– GI - Antispasmodic agent for GI tract and bladder - Reduces
     motility and slightly reduces hydrochloric acid secretion.
   – Antidote for cholinergic agonists - organophosphate
   – Cardiovascular applications

• Adverse Reactions - (autonomic)- dry mouth, blurred
  vision, dry eyes, tachycardia, and constipation; (CNS)
  - restlessness, confusion, and hallucinations
      Belladonna Alkaloid
Belladonna alkaloid means the drug is
 derived form the deadly nightshade
 plant (Atropa belladonna)
Atropine Cardiovascular Effects
• Atropine is used in ACLS protocols
   – In Pulseless Electrical Activity and Asystole it is
     used after Epinephrine
   – Bradycardia – First drug used for symptomatic
     sinus bradycardia

• Improves sinus node and atrioventricular node
  conduction by inhibiting vagal activity

• Cardiovascular effects vary depending on dose
   – both tachycardia and bradycardia (low dose) are possible.
   – At normal doses it blocks vagal slowing resulting in
  Anticholinergic Contraindications
• Contraindications - Narrow angle glaucoma,
  Tachycardia, GI or GU Obstructive disease,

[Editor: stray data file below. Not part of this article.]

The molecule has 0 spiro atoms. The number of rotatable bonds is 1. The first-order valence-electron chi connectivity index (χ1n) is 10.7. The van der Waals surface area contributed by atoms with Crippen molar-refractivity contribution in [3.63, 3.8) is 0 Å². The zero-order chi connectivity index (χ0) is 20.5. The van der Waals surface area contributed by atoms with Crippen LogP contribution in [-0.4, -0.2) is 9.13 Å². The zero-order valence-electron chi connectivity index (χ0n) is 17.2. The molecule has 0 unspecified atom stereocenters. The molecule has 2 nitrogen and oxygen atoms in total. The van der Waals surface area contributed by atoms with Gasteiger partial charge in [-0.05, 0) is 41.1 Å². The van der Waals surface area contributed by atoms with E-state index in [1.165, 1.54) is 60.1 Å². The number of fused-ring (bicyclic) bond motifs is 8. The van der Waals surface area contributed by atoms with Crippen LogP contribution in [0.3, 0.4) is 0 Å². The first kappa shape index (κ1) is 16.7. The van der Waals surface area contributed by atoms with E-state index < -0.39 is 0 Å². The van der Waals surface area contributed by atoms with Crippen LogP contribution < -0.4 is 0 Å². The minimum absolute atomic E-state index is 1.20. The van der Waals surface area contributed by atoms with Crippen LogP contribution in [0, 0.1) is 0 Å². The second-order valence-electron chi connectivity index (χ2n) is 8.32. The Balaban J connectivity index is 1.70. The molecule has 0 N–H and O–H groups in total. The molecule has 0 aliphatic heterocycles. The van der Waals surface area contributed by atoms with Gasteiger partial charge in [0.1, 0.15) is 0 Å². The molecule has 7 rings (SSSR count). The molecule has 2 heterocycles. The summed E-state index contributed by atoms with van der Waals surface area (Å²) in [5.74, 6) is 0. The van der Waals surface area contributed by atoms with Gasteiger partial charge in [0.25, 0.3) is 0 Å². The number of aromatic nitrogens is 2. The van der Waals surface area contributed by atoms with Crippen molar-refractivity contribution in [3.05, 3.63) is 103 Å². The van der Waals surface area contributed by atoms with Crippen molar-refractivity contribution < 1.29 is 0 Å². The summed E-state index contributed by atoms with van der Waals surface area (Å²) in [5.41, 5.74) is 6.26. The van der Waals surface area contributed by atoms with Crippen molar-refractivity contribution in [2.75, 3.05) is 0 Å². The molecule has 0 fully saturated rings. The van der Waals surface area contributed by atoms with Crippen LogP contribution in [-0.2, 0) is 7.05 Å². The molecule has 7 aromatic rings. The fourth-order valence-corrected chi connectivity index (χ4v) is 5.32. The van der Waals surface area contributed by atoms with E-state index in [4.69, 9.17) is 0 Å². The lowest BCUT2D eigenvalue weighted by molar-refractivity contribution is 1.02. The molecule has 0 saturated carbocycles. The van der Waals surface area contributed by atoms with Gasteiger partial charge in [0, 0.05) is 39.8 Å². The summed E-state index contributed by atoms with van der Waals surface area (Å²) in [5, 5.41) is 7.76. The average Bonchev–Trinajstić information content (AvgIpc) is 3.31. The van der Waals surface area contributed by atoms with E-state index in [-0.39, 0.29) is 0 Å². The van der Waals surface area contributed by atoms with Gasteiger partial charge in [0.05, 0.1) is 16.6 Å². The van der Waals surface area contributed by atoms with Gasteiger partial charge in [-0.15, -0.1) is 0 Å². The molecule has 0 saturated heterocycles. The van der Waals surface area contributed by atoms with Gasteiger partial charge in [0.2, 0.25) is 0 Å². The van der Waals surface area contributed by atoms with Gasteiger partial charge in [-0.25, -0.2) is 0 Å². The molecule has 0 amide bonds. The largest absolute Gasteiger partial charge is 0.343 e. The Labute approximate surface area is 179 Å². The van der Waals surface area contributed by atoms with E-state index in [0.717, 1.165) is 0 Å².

Myasthenia gravis, Asthma (Atropine only)

• Myasthenia gravis - Anticholinergics contraindicated
  however (Atropine and propantheline) may be used
  in conjunction with Anticholinesterase medications
  to reduce GI side effects

• Atropine in asthma - Systemic absorption and CNS
  penetration results in side effects and toxicity
       Anticholinergic warnings
• Heat prostration - due to decreased
  thermoregulatory sweating

• Chronic diarrhea - Do not use chronic
  diarrhea - temporarily control diarrhea but
  may contribute to an intestinal obstruction

• Gastric ulcer - These will delay gastric
  emptying time
• Belladonna alkaloid with similar peripheral effects
  and greater CNS effects compared to atropine
• Indications
   – Motion Sickness - topical patch used to treat
     motion sickness (vertigo). One patch lasts for 3
   – Surgery; block short-term memory, reduce the
     flow of saliva (antisialagogue). Atropine also
     used for this purpose but does not cause the
     amnesia effect
• Adverse Reactions - Similar to atropine: drowsiness
  (17%), dry mouth (67%), blurred vision, pupil dilation.
  Wash hands after handling patch.
   Belladonna Alkaloids (Donnatal®)
• Indication – GI Antispasmodic
   – Only treats the symptoms not underlying problem
• Composed of atropine, scopolamine and hyoscyamine
  (another anticholinergic belladonna alkaloid)